“Gay Marriage” is for straight people. Commitments between homos have existed for a very long time. We just needed the straight community to recognize them, to give us the law and money we deserved, but that’s it. The road to that legal victory should be celebrated but we didn’t get anything new. However, as an army of concerned mothers prepare to ask us why we haven’t settled down yet, now’s a good time to examine what “marriage” means to us and our couplings, past cutesy viral marriage proposal videos. Can we take a moment to consider what it really means for two horny, territorial men to make a commitment that exists by its own rules and needs?
“Hold” Space, Don’t Make it “Safe”
In the words of Penny Arcade, “You can’t call yourself fierce and ask for Safe Space in the same sentence.” Gay spaces have always been about a dangerous love. How about we focus on being present with one another (again, put down that phone) instead of spending so much energy creating social bubbles where nobody is offended and everyone absolutely has to be included. This hyper-sensitivity has reached comic proportions and leads to blandness and homogeneity. We are NOT all the same and that’s ok. Depression, isolation, substance abuse, sexual compulsion, anxiety. These are the actual dangers of our community, not wondering if we “triggered” someone with a single word.
Recognize Gay Minstrel
When a video of an effeminate kid in a newscast, or a gay man reviewing a pie gets the attention of millions, are we fully aware that while our gay family is laughing with them, a huge number of people are laughing at them? Are we being honest that old flaming stereotypes and drag queens STILL dominate the main representations of Gay men? There is nothing wrong with enjoying the fruits of RuPaul’s labor, but where are images of intelligent, creative, sexual gay men? A generation of gay kids is being educated by pop and mainstream culture machines that are mainly interested in money and clicks. What are we as a community doing to create new iconography, new versions of ourselves?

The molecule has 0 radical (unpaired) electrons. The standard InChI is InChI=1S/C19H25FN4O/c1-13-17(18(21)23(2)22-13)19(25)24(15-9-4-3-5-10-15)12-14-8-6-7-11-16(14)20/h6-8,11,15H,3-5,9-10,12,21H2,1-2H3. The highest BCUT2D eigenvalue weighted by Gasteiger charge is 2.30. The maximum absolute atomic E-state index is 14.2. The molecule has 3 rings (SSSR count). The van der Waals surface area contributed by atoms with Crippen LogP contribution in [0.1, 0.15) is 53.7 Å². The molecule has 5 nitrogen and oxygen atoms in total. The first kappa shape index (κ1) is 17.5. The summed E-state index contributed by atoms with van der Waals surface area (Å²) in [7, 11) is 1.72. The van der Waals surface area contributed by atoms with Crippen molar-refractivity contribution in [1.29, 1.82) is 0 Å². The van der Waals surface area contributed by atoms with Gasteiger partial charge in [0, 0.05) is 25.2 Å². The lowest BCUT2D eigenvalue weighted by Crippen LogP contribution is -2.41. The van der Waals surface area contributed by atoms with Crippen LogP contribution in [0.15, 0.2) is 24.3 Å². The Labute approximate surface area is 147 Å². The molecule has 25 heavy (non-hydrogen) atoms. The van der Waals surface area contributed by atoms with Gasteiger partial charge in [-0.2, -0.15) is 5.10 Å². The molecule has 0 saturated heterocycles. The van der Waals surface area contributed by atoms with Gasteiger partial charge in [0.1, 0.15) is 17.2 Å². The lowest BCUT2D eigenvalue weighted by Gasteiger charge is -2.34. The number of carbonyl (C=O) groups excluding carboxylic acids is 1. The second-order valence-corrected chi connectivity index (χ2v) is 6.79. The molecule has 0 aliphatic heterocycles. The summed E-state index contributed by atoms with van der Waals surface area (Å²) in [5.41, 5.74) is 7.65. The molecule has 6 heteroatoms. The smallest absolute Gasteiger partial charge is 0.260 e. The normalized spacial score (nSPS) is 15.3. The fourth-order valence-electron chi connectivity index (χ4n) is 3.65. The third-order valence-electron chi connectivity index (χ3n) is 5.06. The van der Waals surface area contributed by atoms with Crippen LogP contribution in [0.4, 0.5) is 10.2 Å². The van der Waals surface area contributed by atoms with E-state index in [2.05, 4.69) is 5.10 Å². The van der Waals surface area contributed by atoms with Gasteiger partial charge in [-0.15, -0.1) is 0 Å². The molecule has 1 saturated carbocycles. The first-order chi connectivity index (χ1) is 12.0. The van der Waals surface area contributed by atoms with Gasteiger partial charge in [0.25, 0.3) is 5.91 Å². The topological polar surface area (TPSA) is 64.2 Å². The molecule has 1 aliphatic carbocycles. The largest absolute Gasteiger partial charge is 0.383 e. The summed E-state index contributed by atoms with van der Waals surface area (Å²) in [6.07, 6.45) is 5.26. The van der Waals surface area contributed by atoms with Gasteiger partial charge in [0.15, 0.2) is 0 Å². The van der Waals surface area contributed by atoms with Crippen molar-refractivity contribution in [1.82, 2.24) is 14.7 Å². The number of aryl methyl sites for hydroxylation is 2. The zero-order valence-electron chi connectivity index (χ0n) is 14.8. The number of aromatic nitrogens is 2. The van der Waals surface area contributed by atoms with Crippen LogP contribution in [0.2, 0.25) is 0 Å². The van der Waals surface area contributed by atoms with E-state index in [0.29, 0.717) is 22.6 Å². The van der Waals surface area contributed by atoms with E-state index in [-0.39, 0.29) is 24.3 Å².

Finally, in the words of the MTA Subway Posters…
“Be someone who makes it a better ride for everyone.”
Stop just talking about doing dinner and do it. Initiate moments to see each other outside of the club. Release the idea that it’s inevitable that a gay couple will end up watching TV and not see their friends. Travel together. Drag your depressed sisters out of the bathtub. Ask folks how they’re doing without needing to answer the same question. Keep building a web of community and you’ll be in awe of what it can provide for you: shelter, food, love…all of the things needed to be not just a healthy gay man, but a healthy human.
These are the resolutions from a single member of this incredible community, what are yours?
Leo Herrera is a Mexican artist/activist and will be contributing to Towleroad in 2016. His work focuses on gay male history, sexuality and nightlife. Current projects include the film documentation of Blood Mirror protesting the FDA’s current ban on gay blood, as well as the recreation of 3 Eras of Gay Sex and 50 Years of Gay Male Culture. For more work, visit LeoHerrera.com and follow on Instagram.
All opinions expressed are those of the author. Photos by Leo Herrera and Josh Smith (NYE Image)